Another summer festival bites the dust

London’s Opera Holland Park tonight called off its summer:

As a consequence of the UK government’s advice relating to the Covid-19 outbreak, Opera Holland Park is extremely sorry to inform you that the 2020 season scheduled to take place between June and August in our theatre in Holland Park will now not take place….

Crucially, we also have concerns for the performers, creatives, musicians and all who contribute to our productions, including all disciplines on and off stage, who will now suffer as a consequence. We are acutely aware that they are in a precarious position as self-employed/freelance workers and the Covid-19 crisis has already had very serious ramifications for all of them. We believe it is imperative that we try to assist them as best we can by agreeing to pay a portion of their fees for the season. We feel obliged to do what we can and not force those, who make us what we are, to take all of the pain. We would urge all those who have the ability to do so to make whatever gesture they can to help us meet this obligation. We will offer the option to turn your ticket purchases into donations and if you agree we would be extremely grateful for your generosity.

share this

Share on facebook
Share on twitter
Share on linkedin
Share on google
  • dcf1975 says:

    Buxton Festival has also had to close for the summer…

    https://buxtonfestival.co.uk/news-and-blog/2020-season-announcement

  • Tim says:

    That is class from James Clutton. And good for him for mentioning everyone, including the City of London Sinfonia.

    • Esther Cavett says:

      OMG, that’s 3 months away and they’re cancelling

      • Robert King says:

        Sadly that’s because opera requires such a lot of lead time – i.e. costume making, set building, let alone the many weeks of stage rehearsals etc – which for performances starting in June would be going into full steam now.

        But wonderful that James Clutton is making it so clear that (as I and others have commented elsewhere on this site) the musical and wider Arts world works by engaging people who are in the vast majority of cases totally self-employed. They are engaged by such companies as Opera Holland Park on a freelance basis, whether that’s as a singer (not just the handful of soloists, but the many more chorus too), all those usually unnoticed but formidably talented backstage crew (stage managers, wigmasters, dressers, costumiers, lighting tecchies, carpenters, riggers etc) and all those equally vital front of house staff (ushers, ticket tearers, bar staff, programme sellers, cleaners etc), not to mention the orchestra (for whom, just as with all these people above, such a summer season is often their sole employment for several months). It’s dreadful for every one of these people.

        Pay in the Arts, as we all know, is by and large very low, so these wonderful, creative people exist on small, often irregular, earnings, and have nothing financially on which to fall back. To make it more painful, as yet in the UK there seems to be little mention of government support for these hundreds of thousands of non-contracted, freelance people in terms of actual support packages (see what is happening for the Arts in France, Germany etc – the UK is some way behind). Meanwhile, everything that everyone in any position to do anything for even one of these people will be hugely appreciated.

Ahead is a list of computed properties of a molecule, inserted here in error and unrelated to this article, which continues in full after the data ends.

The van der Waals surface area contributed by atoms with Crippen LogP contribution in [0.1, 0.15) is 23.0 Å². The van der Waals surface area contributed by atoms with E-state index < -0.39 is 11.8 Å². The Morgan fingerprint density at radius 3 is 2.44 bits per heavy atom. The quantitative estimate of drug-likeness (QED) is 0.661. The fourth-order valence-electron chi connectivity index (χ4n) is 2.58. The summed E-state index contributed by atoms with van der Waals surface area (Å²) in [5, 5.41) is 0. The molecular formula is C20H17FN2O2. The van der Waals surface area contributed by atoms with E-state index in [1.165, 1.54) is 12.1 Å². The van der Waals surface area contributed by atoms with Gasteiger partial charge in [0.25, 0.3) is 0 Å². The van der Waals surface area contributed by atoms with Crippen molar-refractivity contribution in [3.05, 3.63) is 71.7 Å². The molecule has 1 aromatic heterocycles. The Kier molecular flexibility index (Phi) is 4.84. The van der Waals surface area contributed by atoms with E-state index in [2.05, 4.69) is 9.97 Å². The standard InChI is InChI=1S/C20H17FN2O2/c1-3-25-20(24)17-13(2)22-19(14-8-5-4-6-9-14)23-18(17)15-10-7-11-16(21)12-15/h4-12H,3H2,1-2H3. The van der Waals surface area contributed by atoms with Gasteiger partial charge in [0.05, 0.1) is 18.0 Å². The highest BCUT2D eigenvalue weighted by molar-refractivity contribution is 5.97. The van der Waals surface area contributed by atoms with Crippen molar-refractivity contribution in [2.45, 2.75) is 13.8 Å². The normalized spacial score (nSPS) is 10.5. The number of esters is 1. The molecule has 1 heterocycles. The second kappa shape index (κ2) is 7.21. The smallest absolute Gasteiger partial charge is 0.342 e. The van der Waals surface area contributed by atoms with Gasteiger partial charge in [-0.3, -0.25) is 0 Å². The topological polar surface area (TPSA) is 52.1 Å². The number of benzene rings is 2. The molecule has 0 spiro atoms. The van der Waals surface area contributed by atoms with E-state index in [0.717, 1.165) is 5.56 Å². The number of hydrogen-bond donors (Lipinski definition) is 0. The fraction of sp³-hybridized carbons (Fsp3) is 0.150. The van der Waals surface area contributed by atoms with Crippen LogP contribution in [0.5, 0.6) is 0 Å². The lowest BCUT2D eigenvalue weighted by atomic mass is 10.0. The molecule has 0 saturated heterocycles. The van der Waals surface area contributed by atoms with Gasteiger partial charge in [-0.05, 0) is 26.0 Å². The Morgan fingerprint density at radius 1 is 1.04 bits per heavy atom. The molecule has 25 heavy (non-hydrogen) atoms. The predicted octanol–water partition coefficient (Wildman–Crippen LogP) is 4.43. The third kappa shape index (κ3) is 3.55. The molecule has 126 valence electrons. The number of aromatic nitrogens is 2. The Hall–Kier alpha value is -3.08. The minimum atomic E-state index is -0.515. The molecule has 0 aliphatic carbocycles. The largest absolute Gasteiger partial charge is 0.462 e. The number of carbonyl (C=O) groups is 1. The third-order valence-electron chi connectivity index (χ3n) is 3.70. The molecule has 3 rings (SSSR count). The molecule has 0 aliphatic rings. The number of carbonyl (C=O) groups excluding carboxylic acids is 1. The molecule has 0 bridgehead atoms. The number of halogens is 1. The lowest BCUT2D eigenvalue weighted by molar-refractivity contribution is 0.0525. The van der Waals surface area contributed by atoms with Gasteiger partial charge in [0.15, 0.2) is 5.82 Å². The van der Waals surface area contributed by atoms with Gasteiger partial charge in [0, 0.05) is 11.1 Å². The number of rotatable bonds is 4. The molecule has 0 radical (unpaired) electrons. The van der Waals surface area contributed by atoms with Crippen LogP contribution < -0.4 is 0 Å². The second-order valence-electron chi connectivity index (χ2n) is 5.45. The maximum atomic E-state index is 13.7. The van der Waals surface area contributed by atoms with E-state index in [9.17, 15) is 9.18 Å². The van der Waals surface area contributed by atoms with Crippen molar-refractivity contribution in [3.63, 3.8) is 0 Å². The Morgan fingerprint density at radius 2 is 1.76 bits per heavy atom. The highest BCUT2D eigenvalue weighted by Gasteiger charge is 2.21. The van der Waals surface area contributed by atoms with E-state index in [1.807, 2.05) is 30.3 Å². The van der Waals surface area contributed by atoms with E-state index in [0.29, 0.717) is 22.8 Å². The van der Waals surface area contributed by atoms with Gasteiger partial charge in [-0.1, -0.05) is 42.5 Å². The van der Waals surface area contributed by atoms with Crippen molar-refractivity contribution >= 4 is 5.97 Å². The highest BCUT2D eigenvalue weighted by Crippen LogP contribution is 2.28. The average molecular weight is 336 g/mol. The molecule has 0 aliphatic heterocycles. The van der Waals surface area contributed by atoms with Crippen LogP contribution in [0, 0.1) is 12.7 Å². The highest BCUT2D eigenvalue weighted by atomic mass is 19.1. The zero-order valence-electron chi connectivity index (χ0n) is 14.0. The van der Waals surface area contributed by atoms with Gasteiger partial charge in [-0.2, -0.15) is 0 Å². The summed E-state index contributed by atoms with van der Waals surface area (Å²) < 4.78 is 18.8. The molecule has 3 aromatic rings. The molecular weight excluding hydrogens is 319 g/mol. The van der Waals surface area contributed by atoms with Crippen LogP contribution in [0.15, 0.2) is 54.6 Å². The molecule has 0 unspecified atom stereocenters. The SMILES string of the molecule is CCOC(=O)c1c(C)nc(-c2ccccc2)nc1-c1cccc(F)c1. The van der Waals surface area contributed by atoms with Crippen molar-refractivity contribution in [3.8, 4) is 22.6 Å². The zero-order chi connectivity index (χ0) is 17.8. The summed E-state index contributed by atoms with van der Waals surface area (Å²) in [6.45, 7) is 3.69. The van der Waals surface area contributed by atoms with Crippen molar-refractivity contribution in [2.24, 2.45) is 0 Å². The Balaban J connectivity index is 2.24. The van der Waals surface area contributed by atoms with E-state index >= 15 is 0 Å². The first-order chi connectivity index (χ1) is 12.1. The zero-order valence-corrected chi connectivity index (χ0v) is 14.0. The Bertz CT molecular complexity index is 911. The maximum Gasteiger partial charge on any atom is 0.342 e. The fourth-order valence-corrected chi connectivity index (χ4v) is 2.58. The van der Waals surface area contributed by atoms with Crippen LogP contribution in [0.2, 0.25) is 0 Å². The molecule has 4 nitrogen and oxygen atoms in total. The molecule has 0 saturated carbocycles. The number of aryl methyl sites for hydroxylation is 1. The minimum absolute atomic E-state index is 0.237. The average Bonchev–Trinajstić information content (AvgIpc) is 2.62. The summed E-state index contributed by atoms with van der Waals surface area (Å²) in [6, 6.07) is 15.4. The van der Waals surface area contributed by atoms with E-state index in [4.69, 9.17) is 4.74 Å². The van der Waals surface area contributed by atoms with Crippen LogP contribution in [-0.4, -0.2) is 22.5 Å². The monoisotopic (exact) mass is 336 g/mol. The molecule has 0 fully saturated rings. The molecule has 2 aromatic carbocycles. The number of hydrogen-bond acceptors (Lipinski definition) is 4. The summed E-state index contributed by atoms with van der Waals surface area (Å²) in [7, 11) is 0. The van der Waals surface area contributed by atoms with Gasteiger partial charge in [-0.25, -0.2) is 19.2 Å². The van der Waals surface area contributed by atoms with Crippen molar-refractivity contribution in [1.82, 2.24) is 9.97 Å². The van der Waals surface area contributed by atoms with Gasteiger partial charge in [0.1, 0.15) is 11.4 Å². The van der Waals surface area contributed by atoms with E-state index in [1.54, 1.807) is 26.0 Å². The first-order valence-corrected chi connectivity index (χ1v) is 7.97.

• Michael Volpe says:

          It was a decision we had to make early (given government statements) and which in our case is further complicated by the fact that we have an 8 week build that costs a lot of money too.
          Michael Volpe
          General Director

  • Fridolf says:

    Dear Norman,

    We have not met, but I am the manager of a major American orchestra and a daily reader of your site for many years.

    This is the moment when leaders in our field must step up to save this art form.

    Because of SlippeDisc’s market position, you have the opportunity to be be a galvanizing leader at this of great suffering and peril. Perhaps you have not yet experienced loss from COVID; I hope you never do.

    My musicians have. My staff has. My audience has. Their suffering is current and acute.

    We all—artists, managers, and boards—are learning to repurpose our skills that were relevant thee weeks ago into something that today will save lives, save jobs, and save the art form. Isn’t that the most important story today? The ingenuity and resilience of this field in the face of existential threat could win you a Pulitzer.

    I beseech you to take up your civil duty and make this site a place of truth, vision, and community healing.

    • norman lebrecht says:

      Thank you for this comment. We are as much on the frontline as you are. We know several people who are affected and a few who have died. We do our best to tell the truth and maintain restraint.

  • Una says:

    Doubt if the enormous Proms programme will survive either. London is where half the cases and deaths have been as well. The whole thing is awful.

    • Saxon Broken says:

      It might get cancelled, or start late, or lose its visiting orchestras. It depends on the next month or so, and how the crisis pans out.

  • >